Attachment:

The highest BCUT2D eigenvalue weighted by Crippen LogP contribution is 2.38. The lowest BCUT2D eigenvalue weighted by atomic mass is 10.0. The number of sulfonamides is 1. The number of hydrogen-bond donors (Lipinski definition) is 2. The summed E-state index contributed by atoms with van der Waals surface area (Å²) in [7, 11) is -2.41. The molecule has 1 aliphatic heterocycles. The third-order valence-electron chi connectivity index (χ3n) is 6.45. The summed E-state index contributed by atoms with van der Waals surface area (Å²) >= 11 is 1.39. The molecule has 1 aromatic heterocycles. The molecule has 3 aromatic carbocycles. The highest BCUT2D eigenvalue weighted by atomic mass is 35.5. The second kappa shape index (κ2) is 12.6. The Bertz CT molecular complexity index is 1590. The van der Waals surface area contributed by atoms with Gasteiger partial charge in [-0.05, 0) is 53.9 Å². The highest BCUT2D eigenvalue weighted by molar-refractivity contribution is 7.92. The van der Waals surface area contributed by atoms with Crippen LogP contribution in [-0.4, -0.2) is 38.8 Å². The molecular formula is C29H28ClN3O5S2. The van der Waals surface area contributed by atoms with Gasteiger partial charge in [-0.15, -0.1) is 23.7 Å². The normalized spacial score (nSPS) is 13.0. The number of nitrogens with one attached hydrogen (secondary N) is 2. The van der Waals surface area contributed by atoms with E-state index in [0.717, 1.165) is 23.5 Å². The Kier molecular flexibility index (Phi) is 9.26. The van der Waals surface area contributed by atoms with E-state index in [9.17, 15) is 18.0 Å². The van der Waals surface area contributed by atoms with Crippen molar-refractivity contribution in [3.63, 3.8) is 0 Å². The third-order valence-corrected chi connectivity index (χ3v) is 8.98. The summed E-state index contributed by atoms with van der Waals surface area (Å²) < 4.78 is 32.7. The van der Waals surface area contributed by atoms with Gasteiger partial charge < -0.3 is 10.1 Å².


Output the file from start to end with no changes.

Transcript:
The highest BCUT2D eigenvalue weighted by Crippen LogP contribution is 2.38. The lowest BCUT2D eigenvalue weighted by atomic mass is 10.0. The number of sulfonamides is 1. The number of hydrogen-bond donors (Lipinski definition) is 2. The summed E-state index contributed by atoms with van der Waals surface area (Å²) in [7, 11) is -2.41. The molecule has 1 aliphatic heterocycles. The third-order valence-electron chi connectivity index (χ3n) is 6.45. The summed E-state index contributed by atoms with van der Waals surface area (Å²) >= 11 is 1.39. The molecule has 1 aromatic heterocycles. The molecule has 3 aromatic carbocycles. The highest BCUT2D eigenvalue weighted by atomic mass is 35.5. The second kappa shape index (κ2) is 12.6. The Bertz CT molecular complexity index is 1590. The van der Waals surface area contributed by atoms with Gasteiger partial charge in [-0.05, 0) is 53.9 Å². The highest BCUT2D eigenvalue weighted by molar-refractivity contribution is 7.92. The van der Waals surface area contributed by atoms with Crippen LogP contribution in [-0.4, -0.2) is 38.8 Å². The molecular formula is C29H28ClN3O5S2. The van der Waals surface area contributed by atoms with Gasteiger partial charge in [-0.15, -0.1) is 23.7 Å². The normalized spacial score (nSPS) is 13.0. The number of nitrogens with one attached hydrogen (secondary N) is 2. The van der Waals surface area contributed by atoms with E-state index in [0.717, 1.165) is 23.5 Å². The Kier molecular flexibility index (Phi) is 9.26. The van der Waals surface area contributed by atoms with E-state index in [9.17, 15) is 18.0 Å². The van der Waals surface area contributed by atoms with Crippen molar-refractivity contribution in [3.63, 3.8) is 0 Å². The third-order valence-corrected chi connectivity index (χ3v) is 8.98. The summed E-state index contributed by atoms with van der Waals surface area (Å²) < 4.78 is 32.7. The van der Waals surface area contributed by atoms with Gasteiger partial charge < -0.3 is 10.1 Å².